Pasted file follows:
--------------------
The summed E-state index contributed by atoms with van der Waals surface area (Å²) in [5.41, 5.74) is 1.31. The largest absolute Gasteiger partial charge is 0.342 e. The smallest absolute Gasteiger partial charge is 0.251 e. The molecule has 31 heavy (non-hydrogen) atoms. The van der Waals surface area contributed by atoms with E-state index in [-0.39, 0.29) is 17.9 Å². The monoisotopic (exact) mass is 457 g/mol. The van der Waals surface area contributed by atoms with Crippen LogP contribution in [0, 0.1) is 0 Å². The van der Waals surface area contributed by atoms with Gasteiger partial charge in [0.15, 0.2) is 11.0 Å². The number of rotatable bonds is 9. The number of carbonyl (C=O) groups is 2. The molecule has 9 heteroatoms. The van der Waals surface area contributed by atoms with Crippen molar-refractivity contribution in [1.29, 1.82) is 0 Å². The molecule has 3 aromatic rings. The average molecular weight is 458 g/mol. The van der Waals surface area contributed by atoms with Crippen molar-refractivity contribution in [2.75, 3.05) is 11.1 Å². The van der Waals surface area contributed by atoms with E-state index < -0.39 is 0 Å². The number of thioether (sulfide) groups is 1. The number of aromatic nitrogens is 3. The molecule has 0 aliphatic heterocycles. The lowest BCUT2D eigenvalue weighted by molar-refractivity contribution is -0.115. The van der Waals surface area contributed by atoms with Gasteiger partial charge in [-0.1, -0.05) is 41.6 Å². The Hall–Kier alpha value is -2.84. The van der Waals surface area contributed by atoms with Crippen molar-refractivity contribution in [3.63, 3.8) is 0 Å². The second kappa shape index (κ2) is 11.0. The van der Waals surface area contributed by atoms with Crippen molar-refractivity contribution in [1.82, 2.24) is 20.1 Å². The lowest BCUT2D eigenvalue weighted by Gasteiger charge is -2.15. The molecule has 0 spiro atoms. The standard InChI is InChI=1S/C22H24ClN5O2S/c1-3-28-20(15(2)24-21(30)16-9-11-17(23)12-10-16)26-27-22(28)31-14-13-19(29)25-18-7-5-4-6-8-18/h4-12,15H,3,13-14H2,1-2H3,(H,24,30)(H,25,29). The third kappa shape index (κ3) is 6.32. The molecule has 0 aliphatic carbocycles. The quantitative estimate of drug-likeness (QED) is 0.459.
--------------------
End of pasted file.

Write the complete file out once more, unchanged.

The summed E-state index contributed by atoms with van der Waals surface area (Å²) in [5.41, 5.74) is 1.31. The largest absolute Gasteiger partial charge is 0.342 e. The smallest absolute Gasteiger partial charge is 0.251 e. The molecule has 31 heavy (non-hydrogen) atoms. The van der Waals surface area contributed by atoms with E-state index in [-0.39, 0.29) is 17.9 Å². The monoisotopic (exact) mass is 457 g/mol. The van der Waals surface area contributed by atoms with Crippen LogP contribution in [0, 0.1) is 0 Å². The van der Waals surface area contributed by atoms with Gasteiger partial charge in [0.15, 0.2) is 11.0 Å². The number of rotatable bonds is 9. The number of carbonyl (C=O) groups is 2. The molecule has 9 heteroatoms. The van der Waals surface area contributed by atoms with Crippen molar-refractivity contribution in [1.29, 1.82) is 0 Å². The molecule has 3 aromatic rings. The average molecular weight is 458 g/mol. The van der Waals surface area contributed by atoms with Crippen molar-refractivity contribution in [2.75, 3.05) is 11.1 Å². The van der Waals surface area contributed by atoms with E-state index < -0.39 is 0 Å². The number of thioether (sulfide) groups is 1. The number of aromatic nitrogens is 3. The molecule has 0 aliphatic heterocycles. The lowest BCUT2D eigenvalue weighted by molar-refractivity contribution is -0.115. The van der Waals surface area contributed by atoms with Gasteiger partial charge in [-0.1, -0.05) is 41.6 Å². The Hall–Kier alpha value is -2.84. The van der Waals surface area contributed by atoms with Crippen molar-refractivity contribution in [3.63, 3.8) is 0 Å². The second kappa shape index (κ2) is 11.0. The van der Waals surface area contributed by atoms with Crippen molar-refractivity contribution in [1.82, 2.24) is 20.1 Å². The lowest BCUT2D eigenvalue weighted by Gasteiger charge is -2.15. The molecule has 0 spiro atoms. The standard InChI is InChI=1S/C22H24ClN5O2S/c1-3-28-20(15(2)24-21(30)16-9-11-17(23)12-10-16)26-27-22(28)31-14-13-19(29)25-18-7-5-4-6-8-18/h4-12,15H,3,13-14H2,1-2H3,(H,24,30)(H,25,29). The third kappa shape index (κ3) is 6.32. The molecule has 0 aliphatic carbocycles. The quantitative estimate of drug-likeness (QED) is 0.459.